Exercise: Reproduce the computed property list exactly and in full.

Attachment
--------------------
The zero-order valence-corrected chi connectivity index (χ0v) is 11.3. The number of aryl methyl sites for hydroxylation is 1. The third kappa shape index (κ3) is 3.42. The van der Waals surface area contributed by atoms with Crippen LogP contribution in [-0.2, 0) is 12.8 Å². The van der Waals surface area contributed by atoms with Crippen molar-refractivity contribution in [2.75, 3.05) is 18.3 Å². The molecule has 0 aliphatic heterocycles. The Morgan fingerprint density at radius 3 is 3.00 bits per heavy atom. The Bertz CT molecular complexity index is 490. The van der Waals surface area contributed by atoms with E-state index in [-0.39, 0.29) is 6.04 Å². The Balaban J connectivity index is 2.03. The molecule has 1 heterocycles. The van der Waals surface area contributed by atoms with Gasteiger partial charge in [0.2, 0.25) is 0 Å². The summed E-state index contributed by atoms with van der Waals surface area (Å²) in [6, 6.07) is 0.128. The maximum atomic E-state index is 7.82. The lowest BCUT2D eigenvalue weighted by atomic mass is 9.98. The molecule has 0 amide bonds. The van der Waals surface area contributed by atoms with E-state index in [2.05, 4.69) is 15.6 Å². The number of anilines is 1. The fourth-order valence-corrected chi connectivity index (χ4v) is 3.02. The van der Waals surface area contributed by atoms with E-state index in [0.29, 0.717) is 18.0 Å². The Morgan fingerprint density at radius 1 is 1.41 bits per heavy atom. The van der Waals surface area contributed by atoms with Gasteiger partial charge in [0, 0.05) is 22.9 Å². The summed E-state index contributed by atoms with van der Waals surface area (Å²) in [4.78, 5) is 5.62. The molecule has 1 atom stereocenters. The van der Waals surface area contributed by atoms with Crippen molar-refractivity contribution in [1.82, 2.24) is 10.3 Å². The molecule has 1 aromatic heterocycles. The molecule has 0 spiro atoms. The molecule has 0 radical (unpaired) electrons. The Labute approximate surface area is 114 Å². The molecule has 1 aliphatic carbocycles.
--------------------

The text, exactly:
The zero-order valence-corrected chi connectivity index (χ0v) is 11.3. The number of aryl methyl sites for hydroxylation is 1. The third kappa shape index (κ3) is 3.42. The van der Waals surface area contributed by atoms with Crippen LogP contribution in [-0.2, 0) is 12.8 Å². The van der Waals surface area contributed by atoms with Crippen molar-refractivity contribution in [2.75, 3.05) is 18.3 Å². The molecule has 0 aliphatic heterocycles. The Morgan fingerprint density at radius 3 is 3.00 bits per heavy atom. The Bertz CT molecular complexity index is 490. The van der Waals surface area contributed by atoms with E-state index in [-0.39, 0.29) is 6.04 Å². The Balaban J connectivity index is 2.03. The molecule has 1 heterocycles. The van der Waals surface area contributed by atoms with Gasteiger partial charge in [0.2, 0.25) is 0 Å². The summed E-state index contributed by atoms with van der Waals surface area (Å²) in [6, 6.07) is 0.128. The maximum atomic E-state index is 7.82. The lowest BCUT2D eigenvalue weighted by atomic mass is 9.98. The molecule has 0 amide bonds. The van der Waals surface area contributed by atoms with E-state index in [2.05, 4.69) is 15.6 Å². The number of anilines is 1. The fourth-order valence-corrected chi connectivity index (χ4v) is 3.02. The van der Waals surface area contributed by atoms with E-state index in [0.29, 0.717) is 18.0 Å². The Morgan fingerprint density at radius 1 is 1.41 bits per heavy atom. The van der Waals surface area contributed by atoms with Gasteiger partial charge in [0, 0.05) is 22.9 Å². The summed E-state index contributed by atoms with van der Waals surface area (Å²) in [4.78, 5) is 5.62. The molecule has 1 atom stereocenters. The van der Waals surface area contributed by atoms with Crippen molar-refractivity contribution in [1.82, 2.24) is 10.3 Å². The molecule has 1 aromatic heterocycles. The molecule has 0 spiro atoms. The molecule has 0 radical (unpaired) electrons. The Labute approximate surface area is 114 Å². The molecule has 1 aliphatic carbocycles.